Something Old, Something New, Something Borrowed, Something Blue #5

* [Disclaimer] ‘Something Old, Something New, Something Borrowed, Something Blue’ is a desperate attempt to show that my musical palette isn’t as bland as a chino-wearing yacht owner from Norfolk called Keith eating a plate of couscous with a biodegradable knife and fork that he bought in a 2 for 1 special at ASDA while watching a highlight reel of ‘The 80s Greatest Quiz Show Moments’ in his fully carpeted, decadent bungalow in Slough. Please enjoy this week’s selection of (hopefully) great music. *

Something Old: Crazy Penis – ‘There’s a Better Place’

You’d be forgiven for thinking that a song built around a sample of the melody from Charlie and the Chocolate Factory’s ‘Pure Imagination’ could only sound terrible- by all means, it absolutely should. But 2002 was the year of some seriously questionable experimentation, and not even the refrain of childhood dystopian nightmares is off limits to Crazy Penis. Instantly teasing you with its slow build up, any suspicions you originally had at the start of the song melt away under the tasty combination of deep house and funk. When that so-chunky-you-could-eat-it bassline kicks in after the breakdown, Crazy Penis will have you two-stepping your way to the dark side of the moon and back, with a detour around planet disco on the way. And then there’s the name. I mean… “Crazy Penis” – it’s just outrageous. Some band names come out of a focus group consisting of freshly-suited executives; this one came from the sesh.

Something New: Daniel Caesar – ‘We Find Love’

With the release of his second album, Freudian, Daniel Caesar has asserted himself as having one of the most distinctive voices in modern R&B and soul. Legend has it that there is one of Midas’ fingers lodged somewhere deep within Caesar’s throat that turns every syllable that comes out of his mouth into priceless, harmonious gold. As blissfully comfortable in falsetto as he is in an alto register, the melody to ‘We Find Love’ is like something you can never forget; it worms its way into every crevice of your soul and pushes outwards, until you are buoyed by an irrepressible sense of hope and relief. Beautifully produced, you can hear the machinations of the piano, the sound of the keys being softly pressed and even more lightly lifted. The song grows from the roots that that piano part lays, nourished by gospel backing vocals, reverberating synths, and, of course, Caesar’s breath-taking vocals.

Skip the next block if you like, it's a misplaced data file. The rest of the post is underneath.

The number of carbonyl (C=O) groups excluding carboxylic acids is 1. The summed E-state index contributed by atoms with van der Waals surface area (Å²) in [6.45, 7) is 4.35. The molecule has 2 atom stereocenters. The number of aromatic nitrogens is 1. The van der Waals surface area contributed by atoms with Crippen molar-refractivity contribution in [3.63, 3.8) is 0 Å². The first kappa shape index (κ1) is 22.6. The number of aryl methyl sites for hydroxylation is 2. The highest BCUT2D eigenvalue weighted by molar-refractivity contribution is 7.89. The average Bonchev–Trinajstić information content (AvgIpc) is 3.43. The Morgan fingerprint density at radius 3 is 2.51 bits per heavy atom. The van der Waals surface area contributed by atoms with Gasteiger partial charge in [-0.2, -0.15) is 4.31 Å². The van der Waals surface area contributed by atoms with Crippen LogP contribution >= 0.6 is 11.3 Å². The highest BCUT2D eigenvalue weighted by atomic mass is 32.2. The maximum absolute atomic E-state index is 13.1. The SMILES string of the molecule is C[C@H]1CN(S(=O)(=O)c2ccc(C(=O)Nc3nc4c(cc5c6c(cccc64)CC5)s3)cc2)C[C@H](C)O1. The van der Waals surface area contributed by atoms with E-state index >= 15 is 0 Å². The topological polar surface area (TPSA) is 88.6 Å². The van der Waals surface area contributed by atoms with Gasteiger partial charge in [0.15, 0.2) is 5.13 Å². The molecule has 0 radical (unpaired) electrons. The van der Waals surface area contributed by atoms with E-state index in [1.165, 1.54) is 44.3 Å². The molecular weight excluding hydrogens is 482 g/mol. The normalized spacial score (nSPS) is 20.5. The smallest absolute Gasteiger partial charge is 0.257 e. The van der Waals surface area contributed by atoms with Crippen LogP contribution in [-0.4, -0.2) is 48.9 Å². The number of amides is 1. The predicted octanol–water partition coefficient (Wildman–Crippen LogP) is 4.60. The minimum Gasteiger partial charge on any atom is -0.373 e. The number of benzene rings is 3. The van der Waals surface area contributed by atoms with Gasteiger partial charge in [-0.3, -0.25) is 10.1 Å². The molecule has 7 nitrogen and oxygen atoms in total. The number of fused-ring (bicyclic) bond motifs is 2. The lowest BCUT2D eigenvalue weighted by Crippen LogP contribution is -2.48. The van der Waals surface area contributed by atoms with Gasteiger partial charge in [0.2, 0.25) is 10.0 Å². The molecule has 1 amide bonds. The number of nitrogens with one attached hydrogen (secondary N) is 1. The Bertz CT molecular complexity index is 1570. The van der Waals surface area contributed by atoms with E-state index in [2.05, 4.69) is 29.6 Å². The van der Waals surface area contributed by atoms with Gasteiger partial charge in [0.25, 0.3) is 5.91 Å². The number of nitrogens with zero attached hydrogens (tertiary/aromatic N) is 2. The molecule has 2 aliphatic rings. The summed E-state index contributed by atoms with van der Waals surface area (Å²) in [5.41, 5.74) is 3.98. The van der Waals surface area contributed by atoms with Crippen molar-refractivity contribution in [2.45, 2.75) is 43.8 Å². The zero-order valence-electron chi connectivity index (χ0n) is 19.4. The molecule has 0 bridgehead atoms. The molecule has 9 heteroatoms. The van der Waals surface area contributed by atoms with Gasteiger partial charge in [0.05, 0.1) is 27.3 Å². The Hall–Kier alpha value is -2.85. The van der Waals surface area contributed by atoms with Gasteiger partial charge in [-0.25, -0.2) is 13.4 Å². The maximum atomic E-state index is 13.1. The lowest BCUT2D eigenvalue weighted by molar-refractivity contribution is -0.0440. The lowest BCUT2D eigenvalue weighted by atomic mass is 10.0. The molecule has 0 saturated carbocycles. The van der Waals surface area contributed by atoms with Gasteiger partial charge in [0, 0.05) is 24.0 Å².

Something Borrowed: Mick Jenkins – ‘Jazz’

This is some inception level borrowing, a sample of a cover- Yael Naim’s version of Britney Spear’s ‘Toxic’, to be exact. Naim’s cover is mesmerising in the first place, with its distorted xylophone-esque chord progression, but with Jenkins’ bassy lyricism over the top, it becomes a completely different animal. It’s dark and hypnotic; moody and aggressive. It doesn’t let you rest; from the rapid-fire flow of Jenkin’s rap to the earth shaking electronic bass, it pushes and cajoles you from all angles, with a style that almost spits at you from across the protective film that separates your ears from your headphones. It’s distorted, liquorice-thick, and precise all at once.

Something Blue: Ben Howard – ‘Follaton Wood’

I listened to this song six times on repeat before I realised what it was about. The simple pleasing strumming of the folk guitar and the relaxing ebb and flow of the vocal melody, disguises the heart-breaking story that lies beneath. In a way, this realisation makes you feel guilty for enjoying what is so easily enjoyable, as Howard tells a story of teenage suicide with a sensitivity that will make you second-guess yourself every time. Every sweet backing vocal or plucked double-bass note is contrasted by a devastating lyric, contributing to a picture that is as beautiful as it is graphic; all painted by Howard’s humble song-writing. Despite the gloomy content, there is an enchanting appeal to ‘Follaton Wood’, an uplift that leaves you with tears of joy rather than dismay as the nearly unbearable emotional refrain of “You laughed your heart out” concludes the song.

Robert Cairns

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